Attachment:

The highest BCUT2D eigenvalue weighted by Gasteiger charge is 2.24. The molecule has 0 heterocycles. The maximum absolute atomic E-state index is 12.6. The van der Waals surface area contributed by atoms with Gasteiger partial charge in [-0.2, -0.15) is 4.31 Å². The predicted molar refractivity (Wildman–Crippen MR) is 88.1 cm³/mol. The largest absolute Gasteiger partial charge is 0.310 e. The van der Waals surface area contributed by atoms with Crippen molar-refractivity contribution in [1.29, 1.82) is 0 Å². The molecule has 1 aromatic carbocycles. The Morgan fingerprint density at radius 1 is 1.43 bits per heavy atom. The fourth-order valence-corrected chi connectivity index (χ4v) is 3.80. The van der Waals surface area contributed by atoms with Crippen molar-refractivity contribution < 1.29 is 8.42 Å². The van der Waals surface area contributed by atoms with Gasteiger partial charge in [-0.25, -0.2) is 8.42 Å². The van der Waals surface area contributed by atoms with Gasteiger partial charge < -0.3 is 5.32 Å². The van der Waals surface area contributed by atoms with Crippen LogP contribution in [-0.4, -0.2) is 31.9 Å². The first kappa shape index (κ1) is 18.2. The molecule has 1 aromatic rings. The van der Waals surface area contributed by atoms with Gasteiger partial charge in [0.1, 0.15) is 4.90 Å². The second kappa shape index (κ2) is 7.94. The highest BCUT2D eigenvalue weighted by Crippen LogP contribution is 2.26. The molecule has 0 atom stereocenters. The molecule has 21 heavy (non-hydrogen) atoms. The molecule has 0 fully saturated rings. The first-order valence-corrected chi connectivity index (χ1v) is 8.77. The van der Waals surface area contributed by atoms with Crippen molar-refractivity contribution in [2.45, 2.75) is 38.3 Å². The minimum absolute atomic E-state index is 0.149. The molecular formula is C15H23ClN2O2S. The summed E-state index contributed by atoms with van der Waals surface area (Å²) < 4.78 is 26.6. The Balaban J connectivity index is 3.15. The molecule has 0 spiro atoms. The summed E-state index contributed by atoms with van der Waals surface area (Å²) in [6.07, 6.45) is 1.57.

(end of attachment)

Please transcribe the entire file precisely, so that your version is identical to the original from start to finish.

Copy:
The highest BCUT2D eigenvalue weighted by Gasteiger charge is 2.24. The molecule has 0 heterocycles. The maximum absolute atomic E-state index is 12.6. The van der Waals surface area contributed by atoms with Gasteiger partial charge in [-0.2, -0.15) is 4.31 Å². The predicted molar refractivity (Wildman–Crippen MR) is 88.1 cm³/mol. The largest absolute Gasteiger partial charge is 0.310 e. The van der Waals surface area contributed by atoms with Crippen molar-refractivity contribution in [1.29, 1.82) is 0 Å². The molecule has 1 aromatic carbocycles. The Morgan fingerprint density at radius 1 is 1.43 bits per heavy atom. The fourth-order valence-corrected chi connectivity index (χ4v) is 3.80. The van der Waals surface area contributed by atoms with Crippen molar-refractivity contribution < 1.29 is 8.42 Å². The van der Waals surface area contributed by atoms with Gasteiger partial charge in [-0.25, -0.2) is 8.42 Å². The van der Waals surface area contributed by atoms with Gasteiger partial charge < -0.3 is 5.32 Å². The van der Waals surface area contributed by atoms with Crippen LogP contribution in [-0.4, -0.2) is 31.9 Å². The first kappa shape index (κ1) is 18.2. The molecule has 1 aromatic rings. The van der Waals surface area contributed by atoms with Gasteiger partial charge in [0.1, 0.15) is 4.90 Å². The second kappa shape index (κ2) is 7.94. The highest BCUT2D eigenvalue weighted by Crippen LogP contribution is 2.26. The molecule has 0 atom stereocenters. The molecule has 21 heavy (non-hydrogen) atoms. The molecule has 0 fully saturated rings. The first-order valence-corrected chi connectivity index (χ1v) is 8.77. The van der Waals surface area contributed by atoms with Crippen molar-refractivity contribution in [2.45, 2.75) is 38.3 Å². The minimum absolute atomic E-state index is 0.149. The molecular formula is C15H23ClN2O2S. The summed E-state index contributed by atoms with van der Waals surface area (Å²) < 4.78 is 26.6. The Balaban J connectivity index is 3.15. The molecule has 0 spiro atoms. The summed E-state index contributed by atoms with van der Waals surface area (Å²) in [6.07, 6.45) is 1.57.